Tavistock Heritage Festival
- Credit: Archant
How did William Morris, synonymous with wallpaper design, have links with a health scandal rooted in here Devon? Ahead of her key talk on the link as part of this month’s Tavistock Heritage Festival, Geri Parlby reveals the story
Victorian designer William Morris, whose impressively bearded visage may well end up gracing the new £20 note, was indeed a man of many faces. He is probably best known today as the creator of wallpaper, fabrics and stained glass windows, but he was also a poet, artist, philosopher, typographer and socialist. What is less well known about him is his involvement in one of the greatest health scandals of 19th century and his links to the richest copper and arsenic mine in Europe, the Devonshire Great Consolidated Copper Mining Company works in the Tamar Valley.
In the mid 19th century green was the colour of the moment: it appeared on everything from confectionery to clothing, curtains, paint and even wallpaper. One manufacturer of the time estimated that as many as 100 million square miles of green coloured paper were to be found on the walls of homes in Britain. Unfortunately, the wonderfully vivid pigment which had inspired a nation was created using copper arsenate and it was said to have been slowly sickening and sometimes even killing thousands of people up and down the country. In part because of the flakes of arsenic that could be rubbed off the paper, but also because fungi could grow in wallpaper paste and act upon the arsenic in the paper to release a poisonous vapour.
One of the leading producers of wallpaper at the height of this scandal was none other than William Morris who had made the colour green a key component in all his verdant designs. When Morris set up his first design company Morris, Marshall, Faulkner & Co in 1861 he did so thanks to his family’s profits from their investments in none other than the Devonshire Great Consolidated Copper Mining Company or Devon Great Consols as it became known. This was at a time when the mines were producing as much as half the arsenic utilised throughout the world.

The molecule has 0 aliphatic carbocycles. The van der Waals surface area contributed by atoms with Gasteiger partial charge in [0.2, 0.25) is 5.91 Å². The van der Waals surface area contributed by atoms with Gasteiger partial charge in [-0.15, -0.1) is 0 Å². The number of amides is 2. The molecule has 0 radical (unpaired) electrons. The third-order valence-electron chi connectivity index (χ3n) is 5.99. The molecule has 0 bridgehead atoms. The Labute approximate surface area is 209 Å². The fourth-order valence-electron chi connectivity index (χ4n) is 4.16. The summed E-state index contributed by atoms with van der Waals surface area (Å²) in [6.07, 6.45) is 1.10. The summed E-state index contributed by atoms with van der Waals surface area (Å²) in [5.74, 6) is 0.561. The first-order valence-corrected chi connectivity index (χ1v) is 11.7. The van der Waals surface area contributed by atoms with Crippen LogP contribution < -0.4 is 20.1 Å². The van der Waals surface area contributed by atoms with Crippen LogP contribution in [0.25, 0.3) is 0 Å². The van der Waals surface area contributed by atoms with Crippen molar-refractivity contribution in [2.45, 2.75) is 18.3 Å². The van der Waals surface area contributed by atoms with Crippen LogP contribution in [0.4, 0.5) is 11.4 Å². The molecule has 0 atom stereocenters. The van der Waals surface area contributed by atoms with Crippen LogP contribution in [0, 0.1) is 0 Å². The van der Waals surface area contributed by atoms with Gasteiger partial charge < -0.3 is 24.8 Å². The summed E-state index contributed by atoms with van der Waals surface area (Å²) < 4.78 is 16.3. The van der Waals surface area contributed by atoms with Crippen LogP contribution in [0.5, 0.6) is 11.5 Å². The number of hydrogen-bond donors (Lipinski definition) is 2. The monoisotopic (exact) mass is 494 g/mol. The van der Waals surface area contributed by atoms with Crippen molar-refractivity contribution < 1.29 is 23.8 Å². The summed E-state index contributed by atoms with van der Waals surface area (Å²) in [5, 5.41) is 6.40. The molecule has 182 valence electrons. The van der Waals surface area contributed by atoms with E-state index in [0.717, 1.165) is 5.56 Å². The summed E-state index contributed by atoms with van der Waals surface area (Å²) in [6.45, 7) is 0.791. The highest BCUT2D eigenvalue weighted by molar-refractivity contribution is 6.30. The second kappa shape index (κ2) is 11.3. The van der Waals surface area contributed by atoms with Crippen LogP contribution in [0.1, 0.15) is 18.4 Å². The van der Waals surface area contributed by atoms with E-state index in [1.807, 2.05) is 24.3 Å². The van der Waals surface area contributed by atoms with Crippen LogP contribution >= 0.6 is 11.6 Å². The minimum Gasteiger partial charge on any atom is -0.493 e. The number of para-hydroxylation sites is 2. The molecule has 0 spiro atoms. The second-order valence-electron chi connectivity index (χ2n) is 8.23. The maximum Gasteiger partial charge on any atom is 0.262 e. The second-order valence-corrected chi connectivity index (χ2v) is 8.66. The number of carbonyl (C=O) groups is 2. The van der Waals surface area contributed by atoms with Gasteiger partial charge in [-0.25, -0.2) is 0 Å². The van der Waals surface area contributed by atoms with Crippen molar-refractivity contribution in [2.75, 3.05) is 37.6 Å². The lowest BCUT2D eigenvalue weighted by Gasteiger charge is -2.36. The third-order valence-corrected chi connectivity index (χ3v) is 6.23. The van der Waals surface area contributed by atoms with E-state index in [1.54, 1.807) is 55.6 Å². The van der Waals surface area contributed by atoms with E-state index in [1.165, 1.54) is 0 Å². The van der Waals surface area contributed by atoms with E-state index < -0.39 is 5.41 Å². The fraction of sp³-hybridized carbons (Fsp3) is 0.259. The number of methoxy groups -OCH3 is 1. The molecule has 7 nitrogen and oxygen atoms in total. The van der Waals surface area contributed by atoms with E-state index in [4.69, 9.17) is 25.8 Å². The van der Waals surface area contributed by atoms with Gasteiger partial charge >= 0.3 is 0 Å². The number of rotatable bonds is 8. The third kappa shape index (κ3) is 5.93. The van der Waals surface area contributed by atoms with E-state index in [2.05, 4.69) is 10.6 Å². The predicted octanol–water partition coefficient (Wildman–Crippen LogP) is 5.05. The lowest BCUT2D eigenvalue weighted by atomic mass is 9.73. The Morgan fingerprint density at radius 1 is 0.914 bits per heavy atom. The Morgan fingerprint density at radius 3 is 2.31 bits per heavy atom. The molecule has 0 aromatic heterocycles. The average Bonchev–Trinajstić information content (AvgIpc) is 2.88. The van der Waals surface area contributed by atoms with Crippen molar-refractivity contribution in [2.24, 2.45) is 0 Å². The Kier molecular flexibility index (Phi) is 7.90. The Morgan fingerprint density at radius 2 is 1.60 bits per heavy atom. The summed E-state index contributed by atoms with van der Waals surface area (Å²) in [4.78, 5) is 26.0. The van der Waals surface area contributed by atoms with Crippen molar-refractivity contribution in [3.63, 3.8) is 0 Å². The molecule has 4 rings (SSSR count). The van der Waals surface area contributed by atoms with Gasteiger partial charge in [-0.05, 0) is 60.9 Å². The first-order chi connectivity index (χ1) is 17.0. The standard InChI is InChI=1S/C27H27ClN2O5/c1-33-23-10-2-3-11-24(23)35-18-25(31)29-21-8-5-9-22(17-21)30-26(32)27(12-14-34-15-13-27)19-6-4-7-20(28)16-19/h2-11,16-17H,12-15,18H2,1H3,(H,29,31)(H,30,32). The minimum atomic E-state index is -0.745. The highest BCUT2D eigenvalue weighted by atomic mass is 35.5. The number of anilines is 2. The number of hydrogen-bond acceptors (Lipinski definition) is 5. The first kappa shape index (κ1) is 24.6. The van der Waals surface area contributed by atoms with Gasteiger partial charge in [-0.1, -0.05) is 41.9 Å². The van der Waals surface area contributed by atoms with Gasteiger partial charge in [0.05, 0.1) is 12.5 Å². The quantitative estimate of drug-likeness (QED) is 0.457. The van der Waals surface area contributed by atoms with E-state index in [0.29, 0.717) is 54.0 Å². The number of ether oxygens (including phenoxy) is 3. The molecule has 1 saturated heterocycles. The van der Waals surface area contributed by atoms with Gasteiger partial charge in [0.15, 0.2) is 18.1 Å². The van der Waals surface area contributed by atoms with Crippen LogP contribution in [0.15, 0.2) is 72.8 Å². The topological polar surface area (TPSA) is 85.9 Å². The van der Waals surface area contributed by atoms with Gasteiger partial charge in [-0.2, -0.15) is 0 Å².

Although he did ultimately sell his mining shares and remove arsenic pigments from his wallpaper, Morris remained one of the most vocal opponents of the campaign to ban arsenic in the production of wallpaper claiming that ‘it was hardly possible to imagine a ‘great folly’ than the arsenic scare: the doctors were bitten as people bitten by witch fever’. w
Arsenic and old Wallpapers – William Morris and the Devon Great Consols Mine by art historian Dr Geri Parlby will be one of the key talks at this year’s Tavistock Heritage Festival which will be running from 30 October to 2 November. For further information on the events at the Festival visit tavistockheritagefestival.co.uk
A DESIGN FOR LIFE
William Morris’ first wallpaper design in 1862 was called Trellis, inspired by the rose-trellis in the garden of his house in Bexleyheath.
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He designed over 50 wallpapers, and his firm produced a further 49 by other designers including George Gilbert Scott (usually credited with Indian), Kate Faulkner (Carnation), and J.H. Dearle (Compton).
Despite being one of the most prolific wallpaper designers Morris always regarded wallpaper as a ‘makeshift’ decoration and preferred woven textile hangings for his own home.
Morris remained a director and major shareholder of the Devon Great Consols Mine until 1876
Facts Courtesy of V&A: vam.ac.uk/content/articles/w/william-morris-and-wallpaper-design